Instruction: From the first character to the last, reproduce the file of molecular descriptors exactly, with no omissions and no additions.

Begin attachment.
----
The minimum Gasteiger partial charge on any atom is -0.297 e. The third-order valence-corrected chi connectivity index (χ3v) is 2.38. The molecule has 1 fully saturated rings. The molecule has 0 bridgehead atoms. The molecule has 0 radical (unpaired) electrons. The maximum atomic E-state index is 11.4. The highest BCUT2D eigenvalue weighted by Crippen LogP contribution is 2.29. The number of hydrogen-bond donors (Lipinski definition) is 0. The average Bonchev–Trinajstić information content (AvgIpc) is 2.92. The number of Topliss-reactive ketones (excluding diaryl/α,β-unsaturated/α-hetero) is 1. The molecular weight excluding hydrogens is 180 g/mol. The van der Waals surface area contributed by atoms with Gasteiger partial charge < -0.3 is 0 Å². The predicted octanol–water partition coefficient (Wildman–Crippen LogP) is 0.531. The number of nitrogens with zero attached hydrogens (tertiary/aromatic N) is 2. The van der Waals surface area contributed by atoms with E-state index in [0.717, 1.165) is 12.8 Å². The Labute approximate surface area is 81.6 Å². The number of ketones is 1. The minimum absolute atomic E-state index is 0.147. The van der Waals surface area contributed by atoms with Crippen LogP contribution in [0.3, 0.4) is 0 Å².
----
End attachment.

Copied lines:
The minimum Gasteiger partial charge on any atom is -0.297 e. The third-order valence-corrected chi connectivity index (χ3v) is 2.38. The molecule has 1 fully saturated rings. The molecule has 0 bridgehead atoms. The molecule has 0 radical (unpaired) electrons. The maximum atomic E-state index is 11.4. The highest BCUT2D eigenvalue weighted by Crippen LogP contribution is 2.29. The number of hydrogen-bond donors (Lipinski definition) is 0. The average Bonchev–Trinajstić information content (AvgIpc) is 2.92. The number of Topliss-reactive ketones (excluding diaryl/α,β-unsaturated/α-hetero) is 1. The molecular weight excluding hydrogens is 180 g/mol. The van der Waals surface area contributed by atoms with Gasteiger partial charge < -0.3 is 0 Å². The predicted octanol–water partition coefficient (Wildman–Crippen LogP) is 0.531. The number of nitrogens with zero attached hydrogens (tertiary/aromatic N) is 2. The van der Waals surface area contributed by atoms with E-state index in [0.717, 1.165) is 12.8 Å². The Labute approximate surface area is 81.6 Å². The number of ketones is 1. The minimum absolute atomic E-state index is 0.147. The van der Waals surface area contributed by atoms with Crippen LogP contribution in [0.3, 0.4) is 0 Å².